Pre-Bankruptcy Lease Termination: Overlooked Benefit?

by Robert S. Bernstein, Esquire
Bernstein-Burkley, P.C.

reprinted from The Monitor

Terminating a personal property lease is often overlooked as an option in the early stages of the collection process. When faced with a lessee in default of its lease agreement, an equipment lessor should aggressively pursue its default remedies with the idea that the lessee may ultimately resort to filing a bankruptcy. Properly terminating a lease prior to a lessee filing bankruptcy can make a significant difference in minimizing losses and avoiding the lease assumption and rejection provisions of the Bankruptcy Code.

One of the first actions usually taken against a delinquent lessee is to send a default notice demanding payment of the past due amounts. A form demand letter should not be sent without first reviewing the lease agreement in order to elect the best available remedies under the lease, such as accelerating the balance, demanding return of the equipment and terminating the agreement.

Most sophisticated lease agreements contain specific default terms and conditions which were placed in the lease to optimize the lessor’s remedies. Before a default remedy takes effect, proper notice is usually required. Failure to follow the notice requirements in the lease or as provided under the appropriate state law can result in loss of the right to elect certain remedies. Therefore, before sending any notices to a distressed lessee, a lessor needs to insure all notices are in compliance with the agreement or appropriate state law.

The Bankruptcy Code is filled with provisions which give a bankrupt lessee considerable powers and time to make decisions regarding leases. The Code provides that unexpired leases and executory contracts are considered property of the bankruptcy estate. (1) The Code further provides that, with some exceptions and subject to court approval, a trustee may assume or reject any executory contract or unexpired lease of the debtor, (2) or even assume and assign such agreements. (3) In contrast to the 120 day time limit to assume non-residential real estate leases, the Code does not limit the time period in which to decide to assume or reject personal property leases. (4) Consequently, the lessee can delay long past 60 days, unless the lessor demands a decision by filing a motion with the bankruptcy court. Moreover, Chapter 11 now allows a debtor 60 days after the bankruptcy before it is required to make post-bankruptcy personal property lease payments. (5)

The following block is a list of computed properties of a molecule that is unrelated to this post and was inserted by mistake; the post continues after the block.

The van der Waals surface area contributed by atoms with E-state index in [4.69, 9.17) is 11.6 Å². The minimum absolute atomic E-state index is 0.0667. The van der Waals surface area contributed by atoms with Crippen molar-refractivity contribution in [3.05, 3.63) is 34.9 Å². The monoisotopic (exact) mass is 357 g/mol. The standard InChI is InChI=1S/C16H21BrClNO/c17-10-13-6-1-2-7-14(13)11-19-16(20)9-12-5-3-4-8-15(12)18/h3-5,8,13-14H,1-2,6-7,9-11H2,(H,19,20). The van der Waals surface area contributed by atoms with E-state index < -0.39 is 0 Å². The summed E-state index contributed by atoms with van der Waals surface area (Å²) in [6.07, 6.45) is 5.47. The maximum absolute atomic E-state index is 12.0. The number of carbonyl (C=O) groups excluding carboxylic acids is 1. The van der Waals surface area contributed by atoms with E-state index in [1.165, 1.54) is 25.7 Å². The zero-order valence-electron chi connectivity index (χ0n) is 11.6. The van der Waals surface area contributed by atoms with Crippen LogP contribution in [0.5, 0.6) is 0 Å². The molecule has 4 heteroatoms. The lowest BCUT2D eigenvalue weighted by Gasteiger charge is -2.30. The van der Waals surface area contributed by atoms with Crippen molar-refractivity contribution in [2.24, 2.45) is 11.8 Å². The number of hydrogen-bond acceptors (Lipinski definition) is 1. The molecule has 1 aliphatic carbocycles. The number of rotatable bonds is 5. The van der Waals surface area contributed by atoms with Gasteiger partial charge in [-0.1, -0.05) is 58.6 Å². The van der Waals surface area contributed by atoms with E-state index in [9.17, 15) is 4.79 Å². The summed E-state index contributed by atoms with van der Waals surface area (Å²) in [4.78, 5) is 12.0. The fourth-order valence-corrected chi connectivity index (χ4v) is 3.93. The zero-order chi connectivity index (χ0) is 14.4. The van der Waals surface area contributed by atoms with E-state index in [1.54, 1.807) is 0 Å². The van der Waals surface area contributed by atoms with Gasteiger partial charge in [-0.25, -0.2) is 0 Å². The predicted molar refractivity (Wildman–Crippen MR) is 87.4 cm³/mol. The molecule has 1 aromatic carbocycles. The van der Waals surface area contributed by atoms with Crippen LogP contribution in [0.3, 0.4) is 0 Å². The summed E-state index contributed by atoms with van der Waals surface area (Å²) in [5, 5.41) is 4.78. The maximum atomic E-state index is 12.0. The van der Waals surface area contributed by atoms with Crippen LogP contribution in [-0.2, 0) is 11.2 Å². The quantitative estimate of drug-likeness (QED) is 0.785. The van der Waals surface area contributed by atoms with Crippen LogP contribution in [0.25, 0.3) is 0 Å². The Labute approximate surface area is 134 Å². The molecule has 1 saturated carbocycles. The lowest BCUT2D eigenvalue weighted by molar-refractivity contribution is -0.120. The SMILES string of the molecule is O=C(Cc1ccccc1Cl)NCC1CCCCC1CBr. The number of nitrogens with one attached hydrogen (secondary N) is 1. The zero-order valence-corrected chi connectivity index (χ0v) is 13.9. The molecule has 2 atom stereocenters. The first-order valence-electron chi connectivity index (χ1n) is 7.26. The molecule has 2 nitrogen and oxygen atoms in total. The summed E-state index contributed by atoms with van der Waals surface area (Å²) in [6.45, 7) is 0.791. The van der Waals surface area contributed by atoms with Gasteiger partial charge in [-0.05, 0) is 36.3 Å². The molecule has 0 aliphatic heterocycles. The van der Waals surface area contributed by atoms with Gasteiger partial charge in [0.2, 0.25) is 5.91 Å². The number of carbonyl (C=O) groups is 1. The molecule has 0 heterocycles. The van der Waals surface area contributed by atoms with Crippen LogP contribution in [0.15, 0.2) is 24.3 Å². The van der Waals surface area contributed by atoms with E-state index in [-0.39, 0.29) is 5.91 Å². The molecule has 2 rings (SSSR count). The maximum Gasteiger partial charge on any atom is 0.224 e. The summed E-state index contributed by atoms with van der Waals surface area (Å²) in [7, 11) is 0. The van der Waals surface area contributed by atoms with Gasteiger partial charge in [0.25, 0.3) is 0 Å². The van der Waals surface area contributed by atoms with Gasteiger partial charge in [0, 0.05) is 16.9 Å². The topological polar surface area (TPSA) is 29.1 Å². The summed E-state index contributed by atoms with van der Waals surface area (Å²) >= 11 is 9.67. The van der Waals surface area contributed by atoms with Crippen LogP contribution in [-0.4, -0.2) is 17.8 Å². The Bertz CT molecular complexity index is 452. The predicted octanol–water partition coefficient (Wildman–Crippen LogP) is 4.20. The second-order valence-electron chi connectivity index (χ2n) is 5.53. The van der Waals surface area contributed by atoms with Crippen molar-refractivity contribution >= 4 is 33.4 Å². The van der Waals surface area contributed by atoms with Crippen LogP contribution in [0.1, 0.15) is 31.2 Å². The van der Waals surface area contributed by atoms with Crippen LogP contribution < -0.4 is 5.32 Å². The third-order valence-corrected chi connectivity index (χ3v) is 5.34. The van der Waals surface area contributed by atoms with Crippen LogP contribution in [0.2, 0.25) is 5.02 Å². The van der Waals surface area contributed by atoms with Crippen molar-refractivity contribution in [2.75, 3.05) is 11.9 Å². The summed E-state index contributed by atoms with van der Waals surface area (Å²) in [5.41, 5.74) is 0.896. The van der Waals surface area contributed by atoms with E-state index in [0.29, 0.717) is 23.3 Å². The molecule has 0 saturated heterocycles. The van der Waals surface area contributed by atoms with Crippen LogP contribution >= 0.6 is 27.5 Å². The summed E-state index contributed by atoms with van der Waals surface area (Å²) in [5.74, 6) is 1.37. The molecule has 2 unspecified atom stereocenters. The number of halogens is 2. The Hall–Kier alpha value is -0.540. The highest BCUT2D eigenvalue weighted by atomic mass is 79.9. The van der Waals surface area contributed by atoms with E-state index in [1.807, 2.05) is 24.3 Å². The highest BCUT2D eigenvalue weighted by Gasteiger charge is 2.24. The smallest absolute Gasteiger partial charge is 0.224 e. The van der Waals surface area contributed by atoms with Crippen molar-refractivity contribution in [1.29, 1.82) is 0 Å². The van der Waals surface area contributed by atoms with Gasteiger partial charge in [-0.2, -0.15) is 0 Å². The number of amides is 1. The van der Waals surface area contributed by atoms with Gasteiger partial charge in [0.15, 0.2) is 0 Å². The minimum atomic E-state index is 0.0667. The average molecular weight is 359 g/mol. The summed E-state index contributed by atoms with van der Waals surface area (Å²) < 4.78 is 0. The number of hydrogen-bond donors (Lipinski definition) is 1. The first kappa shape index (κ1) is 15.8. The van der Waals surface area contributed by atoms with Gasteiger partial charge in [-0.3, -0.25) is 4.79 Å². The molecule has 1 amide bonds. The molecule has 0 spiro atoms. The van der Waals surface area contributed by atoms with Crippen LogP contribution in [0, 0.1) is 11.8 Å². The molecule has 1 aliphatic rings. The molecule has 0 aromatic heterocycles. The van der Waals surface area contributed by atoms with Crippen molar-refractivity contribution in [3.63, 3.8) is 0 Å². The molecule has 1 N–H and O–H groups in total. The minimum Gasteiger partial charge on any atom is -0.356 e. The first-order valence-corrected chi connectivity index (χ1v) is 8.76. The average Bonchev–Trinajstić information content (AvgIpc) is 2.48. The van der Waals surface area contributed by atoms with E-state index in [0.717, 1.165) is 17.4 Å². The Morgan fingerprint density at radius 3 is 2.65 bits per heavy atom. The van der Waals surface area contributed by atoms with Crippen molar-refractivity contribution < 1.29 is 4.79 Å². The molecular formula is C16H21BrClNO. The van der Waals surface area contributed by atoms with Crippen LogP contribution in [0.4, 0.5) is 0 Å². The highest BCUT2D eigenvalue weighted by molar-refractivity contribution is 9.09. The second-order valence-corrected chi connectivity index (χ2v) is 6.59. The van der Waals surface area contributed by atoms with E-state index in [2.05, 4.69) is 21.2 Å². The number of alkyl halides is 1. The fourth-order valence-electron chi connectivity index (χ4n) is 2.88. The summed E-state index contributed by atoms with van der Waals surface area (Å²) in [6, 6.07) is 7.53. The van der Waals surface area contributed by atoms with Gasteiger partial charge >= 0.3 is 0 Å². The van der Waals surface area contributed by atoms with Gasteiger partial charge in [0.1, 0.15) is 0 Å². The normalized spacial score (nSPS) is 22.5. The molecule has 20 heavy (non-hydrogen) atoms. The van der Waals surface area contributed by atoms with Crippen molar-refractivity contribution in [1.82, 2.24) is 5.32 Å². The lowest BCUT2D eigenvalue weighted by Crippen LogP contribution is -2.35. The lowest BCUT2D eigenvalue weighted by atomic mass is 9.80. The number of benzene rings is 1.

An executory contract or lease which expires before the Debtor files bankruptcy is not part of the estate. (6) Similarly, a lease which is terminated before the filing of a bankruptcy petition is also not considered property of the estate. (7)

In determining whether a lease has been terminated prior to bankruptcy, courts tend to look at what constitutes termination under the state law which governs the lease. (8) One court has, however, held that in a commercial real estate lease relationship, the parties are permitted to terminate the lease in accordance with the provisions of the lease contract. (9) An analogy can be made to a person property lease in which the parties may terminate the lease pursuant to its terms. There are only a handful of published decisions on the effect of pre-petition termination of equipment leases, but the analogy seems appropriate. Thus, if a lease is properly terminated under its provisions or under state law, the lessor can pursue return of the equipment and prevent a bankrupt lessee from assuming the lease in bankruptcy.